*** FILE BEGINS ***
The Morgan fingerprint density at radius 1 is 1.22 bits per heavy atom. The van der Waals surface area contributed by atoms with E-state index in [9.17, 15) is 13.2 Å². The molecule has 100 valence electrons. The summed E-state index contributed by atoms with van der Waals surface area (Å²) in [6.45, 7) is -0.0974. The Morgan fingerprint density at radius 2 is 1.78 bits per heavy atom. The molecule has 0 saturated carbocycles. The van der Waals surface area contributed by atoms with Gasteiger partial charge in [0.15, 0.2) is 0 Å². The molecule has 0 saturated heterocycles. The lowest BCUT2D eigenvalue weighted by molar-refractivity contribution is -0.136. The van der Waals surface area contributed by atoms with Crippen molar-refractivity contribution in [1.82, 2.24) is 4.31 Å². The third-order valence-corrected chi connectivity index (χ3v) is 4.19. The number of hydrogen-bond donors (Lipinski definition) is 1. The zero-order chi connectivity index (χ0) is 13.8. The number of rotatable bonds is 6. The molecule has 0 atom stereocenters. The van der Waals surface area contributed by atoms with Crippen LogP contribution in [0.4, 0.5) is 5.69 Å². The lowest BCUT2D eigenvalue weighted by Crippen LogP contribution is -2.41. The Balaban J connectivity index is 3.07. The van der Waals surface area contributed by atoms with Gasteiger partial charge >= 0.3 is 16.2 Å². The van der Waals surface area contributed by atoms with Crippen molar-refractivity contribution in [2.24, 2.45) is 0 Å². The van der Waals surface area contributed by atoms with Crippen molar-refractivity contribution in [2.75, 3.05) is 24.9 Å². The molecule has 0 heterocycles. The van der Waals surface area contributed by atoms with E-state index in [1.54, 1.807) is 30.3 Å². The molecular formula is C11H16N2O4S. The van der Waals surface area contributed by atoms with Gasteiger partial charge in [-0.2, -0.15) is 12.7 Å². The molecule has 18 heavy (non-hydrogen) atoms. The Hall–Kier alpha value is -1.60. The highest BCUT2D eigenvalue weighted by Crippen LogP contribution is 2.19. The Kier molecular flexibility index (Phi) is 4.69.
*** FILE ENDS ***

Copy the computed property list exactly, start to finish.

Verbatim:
The Morgan fingerprint density at radius 1 is 1.22 bits per heavy atom. The van der Waals surface area contributed by atoms with E-state index in [9.17, 15) is 13.2 Å². The molecule has 100 valence electrons. The summed E-state index contributed by atoms with van der Waals surface area (Å²) in [6.45, 7) is -0.0974. The Morgan fingerprint density at radius 2 is 1.78 bits per heavy atom. The molecule has 0 saturated carbocycles. The van der Waals surface area contributed by atoms with Gasteiger partial charge in [0.15, 0.2) is 0 Å². The molecule has 0 saturated heterocycles. The lowest BCUT2D eigenvalue weighted by molar-refractivity contribution is -0.136. The van der Waals surface area contributed by atoms with Crippen molar-refractivity contribution in [1.82, 2.24) is 4.31 Å². The third-order valence-corrected chi connectivity index (χ3v) is 4.19. The number of hydrogen-bond donors (Lipinski definition) is 1. The zero-order chi connectivity index (χ0) is 13.8. The number of rotatable bonds is 6. The molecule has 0 atom stereocenters. The van der Waals surface area contributed by atoms with Crippen LogP contribution in [0.4, 0.5) is 5.69 Å². The lowest BCUT2D eigenvalue weighted by Crippen LogP contribution is -2.41. The Balaban J connectivity index is 3.07. The van der Waals surface area contributed by atoms with Gasteiger partial charge >= 0.3 is 16.2 Å². The van der Waals surface area contributed by atoms with Crippen molar-refractivity contribution in [2.24, 2.45) is 0 Å². The van der Waals surface area contributed by atoms with Crippen molar-refractivity contribution in [2.75, 3.05) is 24.9 Å². The molecule has 0 heterocycles. The van der Waals surface area contributed by atoms with E-state index in [1.54, 1.807) is 30.3 Å². The molecular formula is C11H16N2O4S. The van der Waals surface area contributed by atoms with Gasteiger partial charge in [-0.2, -0.15) is 12.7 Å². The molecule has 18 heavy (non-hydrogen) atoms. The Hall–Kier alpha value is -1.60. The highest BCUT2D eigenvalue weighted by Crippen LogP contribution is 2.19. The Kier molecular flexibility index (Phi) is 4.69.